Ecommerce Is Growing, But Customers Still Prefer Shopping in Stores
Even with increases in delivery time and improved online experiences, people still like to physically buy many types of goods, a new study says.
Even with the rise of ecommerce, nothing beats an in-store shopping experience. Aside from books, electronics and office supplies, a majority of people still prefer to shop in a physical store, according to the Walker Sands Future of Retail 2016 report.
The report, which surveyed more than 1,400 U.S. consumers, revealed surprising predictions about the growing importance of supply chains and future of retail.
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Although people might prefer to shop in stores, there’s been a year-over-year increase in the frequency of online purchases since 2014. Today, nearly a third of consumers say they shop online at least once a week — a 41 percent increase from two years ago.
Improvements in the supply chain are helping fuel this growth, as consumers demand fast and reliable ways to purchase and receive items. With Amazon and third-party logistics providers improving inventory management practices and fulfillment and delivery procedures, frequent online shoppers expect a variety of shipping options such as same-day and overnight delivery.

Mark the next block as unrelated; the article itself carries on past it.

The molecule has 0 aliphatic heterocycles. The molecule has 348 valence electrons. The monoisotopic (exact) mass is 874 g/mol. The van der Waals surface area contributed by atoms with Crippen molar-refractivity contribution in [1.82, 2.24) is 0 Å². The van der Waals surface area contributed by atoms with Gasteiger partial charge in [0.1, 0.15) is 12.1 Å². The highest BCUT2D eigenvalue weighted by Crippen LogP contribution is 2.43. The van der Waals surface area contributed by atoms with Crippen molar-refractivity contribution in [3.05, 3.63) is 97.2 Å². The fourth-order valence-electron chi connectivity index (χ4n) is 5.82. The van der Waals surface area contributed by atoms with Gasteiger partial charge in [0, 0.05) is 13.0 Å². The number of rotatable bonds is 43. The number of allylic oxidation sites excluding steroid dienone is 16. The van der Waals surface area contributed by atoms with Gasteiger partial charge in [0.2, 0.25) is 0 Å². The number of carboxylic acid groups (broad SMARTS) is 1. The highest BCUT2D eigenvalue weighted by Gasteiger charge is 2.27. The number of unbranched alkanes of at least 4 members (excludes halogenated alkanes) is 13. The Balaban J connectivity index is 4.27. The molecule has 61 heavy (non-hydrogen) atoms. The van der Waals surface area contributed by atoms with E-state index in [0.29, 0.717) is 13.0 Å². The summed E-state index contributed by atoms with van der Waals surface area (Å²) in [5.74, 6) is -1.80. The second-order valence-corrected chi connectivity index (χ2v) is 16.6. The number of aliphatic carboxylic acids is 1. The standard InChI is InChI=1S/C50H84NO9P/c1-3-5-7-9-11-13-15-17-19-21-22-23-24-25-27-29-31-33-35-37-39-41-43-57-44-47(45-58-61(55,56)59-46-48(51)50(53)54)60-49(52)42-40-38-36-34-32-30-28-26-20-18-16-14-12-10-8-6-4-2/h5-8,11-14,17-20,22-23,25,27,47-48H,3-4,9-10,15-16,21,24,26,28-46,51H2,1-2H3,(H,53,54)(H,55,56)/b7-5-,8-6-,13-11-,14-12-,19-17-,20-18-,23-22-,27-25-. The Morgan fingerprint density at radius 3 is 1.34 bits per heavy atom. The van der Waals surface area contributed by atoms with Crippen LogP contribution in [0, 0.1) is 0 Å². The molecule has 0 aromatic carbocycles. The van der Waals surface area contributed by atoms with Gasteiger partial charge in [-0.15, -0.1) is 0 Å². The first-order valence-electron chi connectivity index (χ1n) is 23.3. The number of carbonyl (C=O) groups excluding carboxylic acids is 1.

The main incentives to shop online today are free shipping, one-day shipping and free returns. Nine in 10 consumers admit that free shipping make them more likely to shop online.
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This holiday season, most shoppers (76 percent) plan to do their shipping through their smartphones or tablets because of convenience. Websites such as Amazon and eBay will be the most popular sites, according to a report by AMEX. On average, shoppers — online and in stores — are predicted to spend $908 on gifts alone this year, a $69 increase from last year.
As amazing and fast ecommerce and the supply chain have become, more consumers purchase items in-store rather than online. Ninety-two percent of groceries are purchased in stores, followed by 77 percent of consumer packaged goods and 76 percent of clothing and apparel. That doesn’t mean people won’t purchase these items online, however. More than half of polled consumers say they would be willing to do their grocery shopping online. More than a quarter of respondents say they would buy online all other categories, from books to clothing to electronics.
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Walker Sands predicts that the physical and online shopping worlds will eventually collide. Brick-and-mortar stores are beginning to incorporate mobile technology to improve in-store experiences by offering discounts, coupons and loyalty rewards programs. The agency also predicts virtual reality technology will provide “in-store” ecommerce experiences.